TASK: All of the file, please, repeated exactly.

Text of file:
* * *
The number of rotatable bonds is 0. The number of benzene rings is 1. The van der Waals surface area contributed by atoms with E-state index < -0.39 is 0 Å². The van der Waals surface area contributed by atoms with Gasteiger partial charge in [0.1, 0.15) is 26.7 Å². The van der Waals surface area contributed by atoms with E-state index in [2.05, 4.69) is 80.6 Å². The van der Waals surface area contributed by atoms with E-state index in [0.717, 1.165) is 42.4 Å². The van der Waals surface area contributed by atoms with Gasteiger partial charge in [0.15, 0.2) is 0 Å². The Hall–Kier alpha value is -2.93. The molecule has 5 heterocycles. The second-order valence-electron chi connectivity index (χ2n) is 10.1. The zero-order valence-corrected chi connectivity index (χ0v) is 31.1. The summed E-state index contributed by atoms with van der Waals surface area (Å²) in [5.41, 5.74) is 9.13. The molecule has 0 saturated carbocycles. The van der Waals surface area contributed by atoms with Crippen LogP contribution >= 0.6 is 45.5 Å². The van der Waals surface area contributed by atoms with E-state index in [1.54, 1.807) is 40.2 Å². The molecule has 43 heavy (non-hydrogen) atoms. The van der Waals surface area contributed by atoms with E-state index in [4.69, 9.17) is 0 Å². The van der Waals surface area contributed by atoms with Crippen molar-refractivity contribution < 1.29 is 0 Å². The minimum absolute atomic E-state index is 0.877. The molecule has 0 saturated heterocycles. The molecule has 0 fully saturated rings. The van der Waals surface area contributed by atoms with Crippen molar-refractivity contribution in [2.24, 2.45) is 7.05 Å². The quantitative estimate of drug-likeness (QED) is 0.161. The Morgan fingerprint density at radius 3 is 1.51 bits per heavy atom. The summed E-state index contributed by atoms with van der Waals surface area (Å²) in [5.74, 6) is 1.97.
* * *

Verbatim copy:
The number of rotatable bonds is 0. The number of benzene rings is 1. The van der Waals surface area contributed by atoms with E-state index < -0.39 is 0 Å². The van der Waals surface area contributed by atoms with Gasteiger partial charge in [0.1, 0.15) is 26.7 Å². The van der Waals surface area contributed by atoms with E-state index in [2.05, 4.69) is 80.6 Å². The van der Waals surface area contributed by atoms with E-state index in [0.717, 1.165) is 42.4 Å². The van der Waals surface area contributed by atoms with Gasteiger partial charge in [0.15, 0.2) is 0 Å². The Hall–Kier alpha value is -2.93. The molecule has 5 heterocycles. The second-order valence-electron chi connectivity index (χ2n) is 10.1. The zero-order valence-corrected chi connectivity index (χ0v) is 31.1. The summed E-state index contributed by atoms with van der Waals surface area (Å²) in [5.41, 5.74) is 9.13. The molecule has 0 saturated carbocycles. The van der Waals surface area contributed by atoms with Crippen LogP contribution >= 0.6 is 45.5 Å². The van der Waals surface area contributed by atoms with E-state index in [1.54, 1.807) is 40.2 Å². The molecule has 43 heavy (non-hydrogen) atoms. The van der Waals surface area contributed by atoms with E-state index in [4.69, 9.17) is 0 Å². The van der Waals surface area contributed by atoms with Crippen molar-refractivity contribution < 1.29 is 0 Å². The minimum absolute atomic E-state index is 0.877. The molecule has 0 saturated heterocycles. The molecule has 0 fully saturated rings. The van der Waals surface area contributed by atoms with Crippen molar-refractivity contribution in [2.24, 2.45) is 7.05 Å². The quantitative estimate of drug-likeness (QED) is 0.161. The Morgan fingerprint density at radius 3 is 1.51 bits per heavy atom. The summed E-state index contributed by atoms with van der Waals surface area (Å²) in [5.74, 6) is 1.97.